When I was a young kid in Ohio, I stuttered badly. So badly that my psychologist uncle finally performed an informal evaluation.
His diagnosis: As soon as I realized he was going to play with me, only me, that I didn't have to compete with my older siblings for his attention, my stuttering stopped.
I suppose, then, it's no surprise that I joined the theater in high school and college.
Indeed, there's an adage in drama circles about the three prerequisites for being a good actor: Look at me! Look at me! Look at me!
The joke still makes me laugh -- uncomfortably.
You see, even though I've left the stage long behind, I still manage to make myself the center of attention all too often. Why else would I tell so many long jokes? Why else have I written this column for 16 years?
(You're all reading me now, aren't you? Oh, good.)
Is that why I'm a teacher? Is the classroom my stage? How many times a day do I say, "All eyes on me!" Hmmm. Dare I question my real motivations for being a teacher?
There's my altruism, of course: a sincere desire to help others, to make a difference in my students' lives and my nation's culture.
Then, there's my love of reading great literature, writing cathartic stories, uncovering intriguing history; and of inspiring my students to love them, too.
My experience as an actor has served me well, sometimes enabling me to briefly captivate children addicted to television and video games.
Nonetheless (and don't tell anyone this!), I do crave the limelight of my students' attention. I thrive amid my captive audience.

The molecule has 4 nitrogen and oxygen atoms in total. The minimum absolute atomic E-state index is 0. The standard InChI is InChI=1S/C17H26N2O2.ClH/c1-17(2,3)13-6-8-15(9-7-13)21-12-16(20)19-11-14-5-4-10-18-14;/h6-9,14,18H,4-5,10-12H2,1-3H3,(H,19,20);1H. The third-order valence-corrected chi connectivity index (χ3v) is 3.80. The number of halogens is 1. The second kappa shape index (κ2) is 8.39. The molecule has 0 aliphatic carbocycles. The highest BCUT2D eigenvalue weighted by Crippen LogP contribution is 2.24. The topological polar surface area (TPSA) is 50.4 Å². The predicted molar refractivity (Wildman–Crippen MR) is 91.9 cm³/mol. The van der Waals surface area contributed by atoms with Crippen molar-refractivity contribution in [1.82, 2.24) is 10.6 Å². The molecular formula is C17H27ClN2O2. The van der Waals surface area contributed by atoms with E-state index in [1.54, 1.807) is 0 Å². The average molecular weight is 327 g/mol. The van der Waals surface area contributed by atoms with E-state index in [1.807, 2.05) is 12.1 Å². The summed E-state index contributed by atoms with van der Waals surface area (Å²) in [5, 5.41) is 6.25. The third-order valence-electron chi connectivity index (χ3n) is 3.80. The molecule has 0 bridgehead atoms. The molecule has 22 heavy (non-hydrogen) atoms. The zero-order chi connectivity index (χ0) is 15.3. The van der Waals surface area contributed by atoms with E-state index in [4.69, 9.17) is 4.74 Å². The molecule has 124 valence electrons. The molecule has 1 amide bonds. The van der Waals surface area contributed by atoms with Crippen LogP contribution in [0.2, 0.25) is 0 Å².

Similarly, no one in the Ellison clan has ever been able to work well for a boss.
We inherited this from my father, who started then managed two businesses simultaneously. Like him, my siblings and I all need to call the shots.
Well (Shhh! This is another secret), being an educator provides amazing independence.
The truth is, my classroom is my kingdom. I establish order, set the tone, decide what goes where, what I'll teach, when and how. I'm a benevolent dictator.
Yes, administrators periodically check up on me; but any teacher worth his salt knows how to give administrators what they want while still doing what he believes to be best.
So, perhaps I'm a teacher because I need to feel in control. The world may be going to hell in a hand basket; but in my classroom, I can create an orderly, manageable safe haven.
That's a good thing, isn't it? Hmmm again.
There certainly are many reasons I've taught for 27 years, not all of them completely noble. Some I may never recognize or understand. It's all very complicated, mysterious.
Who really knows why any of us does anything?
I'm proud that, over the years, I've gradually learned to sit down, shut up, and let go. After all, a great teacher is not an actor but a director; the classroom ought to be a stage for my students, not for me.
I'm at my best when I say, "Look at them! Look at them! Look at them!"
Teaching has been perfect for me, a mystical profession where my virtues are vices and vice versa; where I walk into my classroom every morning and know I'm in the right place, even though I don't really understand why.
"Good morning, kids," I say. "Look at me." And I don't stutter at all.
David Ellison teaches fourth grade at Kitayama Elementary School in Union City. The Fremont resident's column appears on alternate Mondays on the Local page. Contact him via his blog, ateachersmarks.com.